It’s a great time of year, when Alaskans emerge from the long, dark winter and launch eagerly into the great outdoors, ready to experience again the freedom and natural beauty for which our state is so justifiably celebrated.
As we prepare to head out fishing, hiking, boating, camping, four-wheeling or sightseeing, Alaskans should be mindful of our responsibility to respect our common natural resources, and recommit ourselves to being great stewards of the lands we love by keeping our state clean and litter-free this summer.
We Alaskans pride ourselves on doing things our own way. We “don’t care how they do it Outside,” and we’re proud of our reputation for taking good care of the special place we call home. Our reputation for pristine natural beauty supports a healthy lifestyle for ourselves, and a thriving visitor industry whose benefits extend statewide from city to village.
But while most of us do our part to maintain high standards of outdoor care and cleanliness, the bad behavior of even a few can literally trash Alaska’s reputation. Too many of us have seen the evidence in too many places: piles of empty bottles or food wrappers, carelessly discarded fish carcasses, overflowing dumpsters, and the telltale wisps of toilet paper blowing in the roadside wind.
During last summer’s COVID “hunker down” — which most of us conducted outdoors — heavy weekend use at the Kasilof River Special Use Area on the Kenai Peninsula saw dumpsters overflowing with trash and an unsightly campground that produced ugly images in the news and on social media. Sadly, with travel from Outside visitors restricted by the pandemic, Alaskans had only ourselves to blame for this embarrassing scene. Simple practices like “pack it in, pack it out” make a world of difference when we are all sharing the facilities and public use areas.
As commissioners, we lead departments dedicated to fulfilling our constitutional responsibility to conserve and develop our state’s land, water, fish and wildlife for the common benefit of the people. As part of this mission, we are proud to support Gov. Mike Dunleavy’s “Unlocking Alaska” initiative, asserting state management authority over navigable waters and submerged lands, just as promised to Alaska at statehood. Alaskans can help strengthen this effort by making sure we know who owns the lands and waters where we are recreating and by being respectful users, whether the ownership is state, federal or private.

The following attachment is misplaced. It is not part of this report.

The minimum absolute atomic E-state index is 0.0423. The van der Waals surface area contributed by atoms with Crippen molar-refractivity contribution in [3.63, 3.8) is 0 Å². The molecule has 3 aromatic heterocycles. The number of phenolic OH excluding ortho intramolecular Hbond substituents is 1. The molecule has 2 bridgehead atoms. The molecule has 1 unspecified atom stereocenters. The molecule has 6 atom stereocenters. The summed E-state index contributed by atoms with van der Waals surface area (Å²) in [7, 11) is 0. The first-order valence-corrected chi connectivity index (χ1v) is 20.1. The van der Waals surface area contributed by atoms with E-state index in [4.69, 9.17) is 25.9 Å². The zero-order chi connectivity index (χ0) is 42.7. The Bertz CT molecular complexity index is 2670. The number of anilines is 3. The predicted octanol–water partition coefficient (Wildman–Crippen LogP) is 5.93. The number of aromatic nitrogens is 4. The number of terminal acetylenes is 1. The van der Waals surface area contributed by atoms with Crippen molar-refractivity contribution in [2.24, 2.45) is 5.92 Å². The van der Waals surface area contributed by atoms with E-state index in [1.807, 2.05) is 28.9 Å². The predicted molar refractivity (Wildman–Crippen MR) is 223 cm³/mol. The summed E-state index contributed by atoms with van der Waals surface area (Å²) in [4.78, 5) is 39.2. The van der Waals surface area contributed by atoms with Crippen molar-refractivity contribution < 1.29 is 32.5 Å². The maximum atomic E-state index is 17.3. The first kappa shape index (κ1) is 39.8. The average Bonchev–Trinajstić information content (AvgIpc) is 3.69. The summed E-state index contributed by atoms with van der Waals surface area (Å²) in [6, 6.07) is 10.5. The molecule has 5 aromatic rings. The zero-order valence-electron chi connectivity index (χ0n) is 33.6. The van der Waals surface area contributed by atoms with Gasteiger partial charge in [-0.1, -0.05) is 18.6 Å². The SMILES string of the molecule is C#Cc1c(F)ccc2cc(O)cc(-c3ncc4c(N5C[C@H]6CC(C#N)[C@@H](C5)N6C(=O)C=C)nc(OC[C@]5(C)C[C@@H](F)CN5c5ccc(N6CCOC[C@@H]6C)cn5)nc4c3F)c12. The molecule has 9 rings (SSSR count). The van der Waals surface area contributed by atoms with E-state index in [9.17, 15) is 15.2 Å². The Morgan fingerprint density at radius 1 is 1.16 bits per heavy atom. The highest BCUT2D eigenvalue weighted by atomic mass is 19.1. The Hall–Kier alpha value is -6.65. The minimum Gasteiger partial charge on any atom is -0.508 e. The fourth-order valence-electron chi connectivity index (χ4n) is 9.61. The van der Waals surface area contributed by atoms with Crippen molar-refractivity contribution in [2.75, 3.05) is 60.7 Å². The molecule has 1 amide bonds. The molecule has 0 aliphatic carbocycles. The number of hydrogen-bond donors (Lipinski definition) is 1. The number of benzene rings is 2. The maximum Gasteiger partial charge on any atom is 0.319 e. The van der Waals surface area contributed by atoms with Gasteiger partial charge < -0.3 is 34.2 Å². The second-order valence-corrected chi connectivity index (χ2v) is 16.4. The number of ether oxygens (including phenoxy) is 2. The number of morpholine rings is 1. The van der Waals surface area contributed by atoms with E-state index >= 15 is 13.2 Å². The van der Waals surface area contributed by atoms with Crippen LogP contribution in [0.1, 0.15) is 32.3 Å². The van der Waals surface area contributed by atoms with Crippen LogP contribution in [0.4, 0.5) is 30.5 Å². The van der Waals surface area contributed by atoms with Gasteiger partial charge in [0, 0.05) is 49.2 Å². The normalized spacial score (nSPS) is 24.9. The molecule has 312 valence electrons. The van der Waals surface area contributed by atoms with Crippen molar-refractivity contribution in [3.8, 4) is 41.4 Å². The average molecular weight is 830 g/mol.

A case in point is the popular Copper River dipnet fishery near Chitina. Those who drive the Copper River Highway to access the public salmon resource at the end find themselves on private land, most of it owned by Ahtna Inc., the Alaska Native regional corporation, and the Chitina Native Corporation, the area village corporation. Having endured the damage caused by a few bad actors in the past, these private landowners are justified in charging fees to defray the costs of maintaining their land, cleaning up the trash and repairing damage, and in some cases restoring desecration of Alaska Native burial sites.
Such behavior has consequences, not just on a local or state level, but on the national stage, as well. Our state is under national scrutiny, with important resource development vital to our state’s continued prosperity being blocked because of perceptions that Alaskans are not willing or able to protect our own environment. Alaskans trashing public and private land lend credibility to the claims of anti-development forces that we can’t be trusted to protect our own environment. They strengthen the case of those who want to impose federal authority to look over our shoulder to keep Alaska “clean.”
We are Alaskans. We respect our communities and love our land. It just takes a little consideration, a bit of thoughtfulness, and some preparation to be good stewards of public land and respectful visitors on private land. If you pack it in, pack it out. Leave the trail or campsite cleaner than you found it. Pick up after your pets. Be a good example of the kind of Alaska outdoorsman that you wish all visitors would be.
When we do, we demonstrate to ourselves and the world that we Alaskans care for our land, and are more than capable of managing our common resources responsibly — without the federal government or outside special interests telling us how we should care for our own home.
Corri A. Feige is commissioner of the Alaska Department of Natural Resources. Doug Vincent-Lang is commissioner of the Alaska Department of Fish and Game.